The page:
The Art of Hot Chocolate

Rediscovering the Lost Art of Hot Chocolate With Maury Rubin

An Interview with Maury Rubin

Maury RubinMaury Rubin, the chef/owner of Manhattan’s The City Bakery and author of Book of Tarts, first put hot chocolate on his menu in the winter of 1992. At the time, the only other upscale venue that offered the beverage served it frozen (this was pre-Starbuck’s).

Now, City Bakery, with its annual Hot Chocolate Festival which started on February 1, 1997, has become a rallying point for true hot chocolate aficionados everywhere.

As I was interviewing Rubin in City Bakery on a terrible rainy morning, a trio of well dressed patrons sat down. “You must get the hot chocolate,” the man in the group insisted to his companions, “it tastes like what I had in Paris twenty years ago.”

As Rubin overheard, he leaned over to greet the man, apparently a regular, and thanked him for his well-timed comment. “Can I put it in my article?” I asked. “Absolutely,” the man replied, “you can tell everyone that the President of the New York Public Library (Paul LeClerc) loves this hot chocolate.” There you have it, folks.

The City Bakery 6th Annual Hot Chocolate Festival Menu

  • Ceylon Cinnamon Hot Chocolate
  • Bourbon Hot Chocolate
  • Pistachio Hot Chocolate
  • Banana Peel Hot Chocolate
  • Chestnut Hot Chocolate
  • $100 Vanilla Bean Hot Chocolate
  • Chile Pepper Hot Chocolate
  • Monogrammed (while you wait) Hot Chocolate
  • Ginger Hot Chocolate
  • Very Dark Hot Chocolate
  • In the manner of Angelina’s Hot Chocolate

What made you develop a hot chocolate recipe for City Bakery’s menu?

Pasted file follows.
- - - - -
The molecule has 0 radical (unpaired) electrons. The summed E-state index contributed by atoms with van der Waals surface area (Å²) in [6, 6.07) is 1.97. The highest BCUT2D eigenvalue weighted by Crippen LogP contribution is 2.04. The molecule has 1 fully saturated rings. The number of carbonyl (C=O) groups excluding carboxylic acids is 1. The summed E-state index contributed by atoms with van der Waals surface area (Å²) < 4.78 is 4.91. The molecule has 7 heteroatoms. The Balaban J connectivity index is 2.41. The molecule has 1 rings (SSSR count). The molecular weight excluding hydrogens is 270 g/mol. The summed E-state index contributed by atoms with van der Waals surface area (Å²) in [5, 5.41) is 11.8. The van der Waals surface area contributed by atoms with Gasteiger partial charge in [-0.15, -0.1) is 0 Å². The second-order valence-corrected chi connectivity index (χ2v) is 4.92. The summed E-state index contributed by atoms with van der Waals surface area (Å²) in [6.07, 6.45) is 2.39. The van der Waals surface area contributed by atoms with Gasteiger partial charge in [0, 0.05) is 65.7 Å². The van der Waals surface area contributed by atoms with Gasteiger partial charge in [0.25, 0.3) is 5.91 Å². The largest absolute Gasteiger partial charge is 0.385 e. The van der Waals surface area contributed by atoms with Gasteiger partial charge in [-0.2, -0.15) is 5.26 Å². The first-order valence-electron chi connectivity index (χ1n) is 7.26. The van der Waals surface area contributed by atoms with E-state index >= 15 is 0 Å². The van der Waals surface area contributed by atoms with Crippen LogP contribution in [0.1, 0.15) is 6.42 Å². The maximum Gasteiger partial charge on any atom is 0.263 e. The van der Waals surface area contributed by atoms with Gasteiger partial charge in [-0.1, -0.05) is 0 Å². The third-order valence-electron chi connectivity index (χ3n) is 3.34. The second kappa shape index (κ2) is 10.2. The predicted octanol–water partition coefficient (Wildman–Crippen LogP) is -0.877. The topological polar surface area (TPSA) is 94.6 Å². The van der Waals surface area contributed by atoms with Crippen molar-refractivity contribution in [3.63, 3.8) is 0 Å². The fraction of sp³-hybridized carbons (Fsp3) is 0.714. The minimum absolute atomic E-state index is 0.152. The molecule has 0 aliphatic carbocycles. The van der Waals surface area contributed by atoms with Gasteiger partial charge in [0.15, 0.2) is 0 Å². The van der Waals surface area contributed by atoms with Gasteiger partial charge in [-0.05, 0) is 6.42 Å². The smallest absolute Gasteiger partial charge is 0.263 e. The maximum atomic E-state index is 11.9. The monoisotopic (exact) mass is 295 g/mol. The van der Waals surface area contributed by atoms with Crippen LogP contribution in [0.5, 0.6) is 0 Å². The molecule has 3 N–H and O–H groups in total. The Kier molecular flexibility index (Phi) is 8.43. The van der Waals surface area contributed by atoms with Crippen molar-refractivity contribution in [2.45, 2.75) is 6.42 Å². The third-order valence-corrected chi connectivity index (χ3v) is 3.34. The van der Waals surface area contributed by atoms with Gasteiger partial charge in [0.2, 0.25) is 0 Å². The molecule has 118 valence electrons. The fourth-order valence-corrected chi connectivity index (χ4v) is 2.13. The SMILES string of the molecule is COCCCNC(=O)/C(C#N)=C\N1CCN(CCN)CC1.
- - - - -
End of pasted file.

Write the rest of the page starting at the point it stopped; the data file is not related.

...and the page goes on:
It fits with what City Bakery is all about. In putting the bakery together, we wanted to incorporate products that have been lost over time, and hot chocolate is one of these.

Has it been popular?

It’s popularity surprised me. It sort of took on its own life. It became popular in two ways, in one way commercially, and in another, well, spiritually. There’s a lift, a way that it registers with customers that is different than say, a chocolate tart. Sure, people love chocolate, but hot chocolate seems to touch them on a deep, nostalgic level.

Would you say you were at the beginning of a hot chocolate trend?

Yeah, we take claim to a trend. In New York City, there is no doubt that our hot chocolate got hot chocolate put on menus all over town. It was unintentional; I wasn’t looking to start a trend, I was looking to serve hot chocolate.

I saw on your list of hot chocolate flavors for your upcoming hot chocolate festival here at City Bakery that you are serving something called “Angelina’s hot chocolate.” What’s that all about?

Whenever I hear people talk about our hot chocolate, there are invariably comments about Angelina’s. Whether people say our hot chocolate is as good or not as good as Angelina’s, they still put it in that context. I appreciate being compared to Angelina’s [hot chocolate], which is really a paragon. So I came up with it for those people.

Why won’t you give out the recipe for your hot chocolate? Are you doing something wildly different?

Yes, we’re making really good hot chocolate!

Check out Maury Rubin’s Book of Tarts. Connecting the dots won’t ever be the same.

What do you have to say?

Your email address will not be published. Required fields are marked *